Any additional props you pass to your wrapped component (including those props you do not map to form state via [mapPropsToVales]) are passed directly down untouched.

dirty: boolean

Returns true if any field has been touched by any means, false otherwise. dirty is a readonly computed property and should not be mutated directly.

errors: { [field: string]: string }

Form validation errors. Should match the shape of your form's values defined in Formik options. If you are using validationSchema (which you should be), keys and shape will match your schema exactly. Internally, Formik transforms raw Yup validation errors on your behalf. If you are using validate, then that function will determine the errors objects shape.

handleBlur: (e: any) => void

onBlur event handler. Useful for when you need to track whether an input has been touched or not. This should be passed to <input onBlur={handleBlur} ... />

DOM-only. Use setFieldTouched in React Native.

handleChange: (e: React.ChangeEvent<any>) => void

General input change event handler. This will update the values[key] where key is the event-emitting input's name attribute. If the name attribute is not present, handleChange will look for an input's id attribute. Note: "input" here means all HTML inputs.

DOM-only. Use setFieldValue in React Native.

handleReset: () => void

Reset handler. Will reset the form to its initial state. This should be passed to <button onClick={handleReset}>...</button>

handleSubmit: (e: React.FormEvent<HTMLFormEvent>) => void

Submit handler. This should be passed to <form onSubmit={handleSubmit}>...</form>

isSubmitting: boolean

Submitting state. Either true or false. Formik will set this to true on your behalf before calling handleSubmit to reduce boilerplate.

resetForm: (nextProps?: Props) => void

Imperatively reset the form. This will clear errors and touched, set isSubmitting to false and rerun mapPropsToValues with the current WrappedComponent's props or what's passed as an argument. That latter is useful for calling resetForm within componentWillReceiveProps.

setErrors: (fields: { [field: string]: string }) => void

Set errors imperatively.

setFieldError: (field: string, errorMsg: string) => void

Set the error message of a field imperatively. field should match the key of errors you wish to update. Useful for creating custom input error handlers.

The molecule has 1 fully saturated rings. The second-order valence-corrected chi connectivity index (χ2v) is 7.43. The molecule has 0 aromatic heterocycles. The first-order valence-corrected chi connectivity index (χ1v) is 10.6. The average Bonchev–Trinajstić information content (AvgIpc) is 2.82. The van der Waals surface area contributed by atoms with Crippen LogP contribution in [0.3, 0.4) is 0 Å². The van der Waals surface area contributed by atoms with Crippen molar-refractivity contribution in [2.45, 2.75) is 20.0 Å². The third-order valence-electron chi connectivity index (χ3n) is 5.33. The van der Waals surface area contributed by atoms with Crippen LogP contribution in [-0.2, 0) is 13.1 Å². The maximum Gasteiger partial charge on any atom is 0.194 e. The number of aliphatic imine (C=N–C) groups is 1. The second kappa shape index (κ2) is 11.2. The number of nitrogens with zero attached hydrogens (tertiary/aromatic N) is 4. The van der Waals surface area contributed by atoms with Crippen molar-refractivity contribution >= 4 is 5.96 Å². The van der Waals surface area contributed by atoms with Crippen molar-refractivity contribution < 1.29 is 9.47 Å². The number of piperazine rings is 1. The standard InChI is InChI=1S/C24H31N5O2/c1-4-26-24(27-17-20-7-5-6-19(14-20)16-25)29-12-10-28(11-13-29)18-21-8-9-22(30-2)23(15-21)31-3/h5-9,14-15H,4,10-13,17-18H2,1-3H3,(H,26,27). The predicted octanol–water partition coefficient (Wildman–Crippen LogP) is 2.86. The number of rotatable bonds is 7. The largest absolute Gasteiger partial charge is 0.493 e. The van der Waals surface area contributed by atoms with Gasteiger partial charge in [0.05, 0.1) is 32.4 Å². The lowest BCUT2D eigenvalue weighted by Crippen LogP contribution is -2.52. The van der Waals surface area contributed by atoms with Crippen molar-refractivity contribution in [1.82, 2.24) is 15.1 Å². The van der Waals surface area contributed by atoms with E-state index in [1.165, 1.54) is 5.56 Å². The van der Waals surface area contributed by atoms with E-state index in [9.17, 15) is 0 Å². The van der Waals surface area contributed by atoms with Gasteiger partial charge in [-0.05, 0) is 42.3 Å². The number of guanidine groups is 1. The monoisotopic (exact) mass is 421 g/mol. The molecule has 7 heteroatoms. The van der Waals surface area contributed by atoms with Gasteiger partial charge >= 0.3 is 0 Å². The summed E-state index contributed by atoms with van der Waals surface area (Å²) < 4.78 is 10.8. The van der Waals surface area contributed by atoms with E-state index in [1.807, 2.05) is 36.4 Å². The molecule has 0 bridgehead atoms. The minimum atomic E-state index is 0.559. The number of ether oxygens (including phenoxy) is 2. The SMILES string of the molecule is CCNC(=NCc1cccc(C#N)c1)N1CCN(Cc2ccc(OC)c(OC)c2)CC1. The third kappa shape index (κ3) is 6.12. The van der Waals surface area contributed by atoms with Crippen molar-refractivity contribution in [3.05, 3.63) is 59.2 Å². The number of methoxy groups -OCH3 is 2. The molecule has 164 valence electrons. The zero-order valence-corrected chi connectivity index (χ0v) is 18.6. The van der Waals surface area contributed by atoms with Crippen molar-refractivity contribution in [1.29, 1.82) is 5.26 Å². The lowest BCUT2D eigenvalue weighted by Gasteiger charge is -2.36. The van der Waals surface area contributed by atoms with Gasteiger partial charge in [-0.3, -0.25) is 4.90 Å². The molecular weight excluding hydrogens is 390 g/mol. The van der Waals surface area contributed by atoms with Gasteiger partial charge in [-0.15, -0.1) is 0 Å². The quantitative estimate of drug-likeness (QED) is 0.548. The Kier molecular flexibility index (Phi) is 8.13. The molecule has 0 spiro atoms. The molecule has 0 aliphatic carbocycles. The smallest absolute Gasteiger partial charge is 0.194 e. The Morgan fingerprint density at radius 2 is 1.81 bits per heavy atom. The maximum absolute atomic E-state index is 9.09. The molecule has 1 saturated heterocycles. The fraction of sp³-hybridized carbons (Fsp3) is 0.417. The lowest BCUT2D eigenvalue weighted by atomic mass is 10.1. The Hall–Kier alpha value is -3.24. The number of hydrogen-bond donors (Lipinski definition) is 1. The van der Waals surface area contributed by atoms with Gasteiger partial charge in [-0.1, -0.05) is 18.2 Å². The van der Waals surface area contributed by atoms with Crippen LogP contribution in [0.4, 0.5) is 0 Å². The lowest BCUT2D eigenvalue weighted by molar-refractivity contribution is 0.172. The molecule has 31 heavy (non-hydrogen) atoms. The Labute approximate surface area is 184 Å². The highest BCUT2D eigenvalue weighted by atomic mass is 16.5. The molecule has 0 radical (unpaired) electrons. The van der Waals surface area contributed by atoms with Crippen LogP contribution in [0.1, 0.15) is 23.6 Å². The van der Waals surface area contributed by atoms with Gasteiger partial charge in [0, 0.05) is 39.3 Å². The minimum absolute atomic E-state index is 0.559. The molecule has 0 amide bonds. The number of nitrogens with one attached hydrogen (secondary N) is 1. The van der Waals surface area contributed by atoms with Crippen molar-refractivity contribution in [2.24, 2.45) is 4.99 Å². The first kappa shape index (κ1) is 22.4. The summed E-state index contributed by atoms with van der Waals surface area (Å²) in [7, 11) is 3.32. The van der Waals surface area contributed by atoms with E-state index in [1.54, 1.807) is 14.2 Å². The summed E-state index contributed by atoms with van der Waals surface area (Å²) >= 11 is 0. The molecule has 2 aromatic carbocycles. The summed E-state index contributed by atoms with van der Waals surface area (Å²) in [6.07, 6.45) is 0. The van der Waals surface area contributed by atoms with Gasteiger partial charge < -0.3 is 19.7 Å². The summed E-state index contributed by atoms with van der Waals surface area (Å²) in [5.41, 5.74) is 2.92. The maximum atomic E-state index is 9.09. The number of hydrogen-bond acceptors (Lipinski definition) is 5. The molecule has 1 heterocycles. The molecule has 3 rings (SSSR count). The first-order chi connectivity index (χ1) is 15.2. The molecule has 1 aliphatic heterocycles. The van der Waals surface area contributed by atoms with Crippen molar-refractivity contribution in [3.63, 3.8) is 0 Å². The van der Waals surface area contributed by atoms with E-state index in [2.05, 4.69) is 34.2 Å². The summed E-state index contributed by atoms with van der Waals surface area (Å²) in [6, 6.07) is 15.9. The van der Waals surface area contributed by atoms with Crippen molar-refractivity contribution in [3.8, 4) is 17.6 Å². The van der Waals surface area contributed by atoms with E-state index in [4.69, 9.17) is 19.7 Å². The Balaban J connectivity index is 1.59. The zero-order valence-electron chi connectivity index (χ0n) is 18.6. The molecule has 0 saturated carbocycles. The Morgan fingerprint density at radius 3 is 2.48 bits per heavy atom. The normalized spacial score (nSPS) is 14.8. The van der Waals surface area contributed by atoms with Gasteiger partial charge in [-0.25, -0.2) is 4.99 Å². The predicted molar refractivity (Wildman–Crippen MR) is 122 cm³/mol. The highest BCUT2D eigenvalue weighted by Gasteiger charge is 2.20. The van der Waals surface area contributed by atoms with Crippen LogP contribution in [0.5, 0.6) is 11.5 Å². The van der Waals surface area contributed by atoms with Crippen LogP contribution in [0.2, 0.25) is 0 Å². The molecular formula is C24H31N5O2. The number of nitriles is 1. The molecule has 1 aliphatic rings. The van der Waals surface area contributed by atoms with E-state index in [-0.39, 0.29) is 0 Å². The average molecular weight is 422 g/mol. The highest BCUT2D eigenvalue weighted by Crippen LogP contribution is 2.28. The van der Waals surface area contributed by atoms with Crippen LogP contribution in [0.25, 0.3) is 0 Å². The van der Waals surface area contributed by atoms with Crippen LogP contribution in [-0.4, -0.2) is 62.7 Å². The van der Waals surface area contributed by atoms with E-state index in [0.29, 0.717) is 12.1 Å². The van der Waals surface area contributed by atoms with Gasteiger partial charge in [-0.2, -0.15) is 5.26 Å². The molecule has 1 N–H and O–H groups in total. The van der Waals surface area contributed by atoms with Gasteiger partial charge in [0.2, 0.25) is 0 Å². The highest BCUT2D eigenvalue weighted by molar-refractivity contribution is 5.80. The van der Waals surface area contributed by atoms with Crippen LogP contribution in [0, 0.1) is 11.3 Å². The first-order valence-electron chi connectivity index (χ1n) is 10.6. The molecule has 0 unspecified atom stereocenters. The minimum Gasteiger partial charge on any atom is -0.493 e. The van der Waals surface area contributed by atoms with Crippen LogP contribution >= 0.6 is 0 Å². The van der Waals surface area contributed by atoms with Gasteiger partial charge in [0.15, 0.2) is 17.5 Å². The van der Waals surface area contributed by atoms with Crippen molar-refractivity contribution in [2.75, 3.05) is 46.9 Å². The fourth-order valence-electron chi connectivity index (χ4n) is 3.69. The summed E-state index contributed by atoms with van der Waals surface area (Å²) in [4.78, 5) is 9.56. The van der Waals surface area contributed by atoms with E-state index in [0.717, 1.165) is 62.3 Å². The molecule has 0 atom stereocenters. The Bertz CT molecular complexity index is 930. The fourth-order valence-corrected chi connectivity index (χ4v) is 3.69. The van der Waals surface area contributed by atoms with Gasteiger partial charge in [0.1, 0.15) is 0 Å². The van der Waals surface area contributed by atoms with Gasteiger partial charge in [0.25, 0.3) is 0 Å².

setFieldTouched: (field: string, isTouched: boolean) => void

Set the touched state of a field imperatively. field should match the key of touched you wish to update. Useful for creating custom input blur handlers.

setFieldValue: (field: string, value: any) => void

Set the value of a field imperatively. field should match the key of values you wish to update. Useful for creating custom input change handlers.

setStatus: (status?: any) => void

Set a top-level status to anything you want imperatively. Useful for controlling arbitrary top-level state related to your form. For example, you can use it to pass API responses back into your component in handleSubmit.

setSubmitting: (boolean) => void

Set isSubmitting imperatively.

setTouched: (fields: { [field: string]: boolean }) => void

Set touched imperatively.

setValues: (fields: { [field: string]: any }) => void

Set values imperatively.

status?: any

A top-level status object that you can use to represent form state that can't otherwised be expressed/stored with other methods. This is useful for capturing and passing through API responses to your inner component.

status should only be modifed by calling setStatus: (status?: any) => void

touched: { [field: string]: boolean }

Touched fields. Each key corresponds to a field that has been touched/visited.

values: { [field: string]: any }

Your form's values. Will have the shape of the result of mapPropsToValues (if specified) or all props that are not functions passed to your wrapped component.

Recipes

Ways to call Formik

Formik is a Higher Order Component factory; you can use it exactly like React Redux's connect or Apollo's graphql. There are three ways to call Formik on your component:

You can assign the HoC returned by Formik to a variable (i.e. withFormik) for later use.

import React from 'react';
import { Formik } from 'formik';

// Assign the HoC returned by Formik to a variable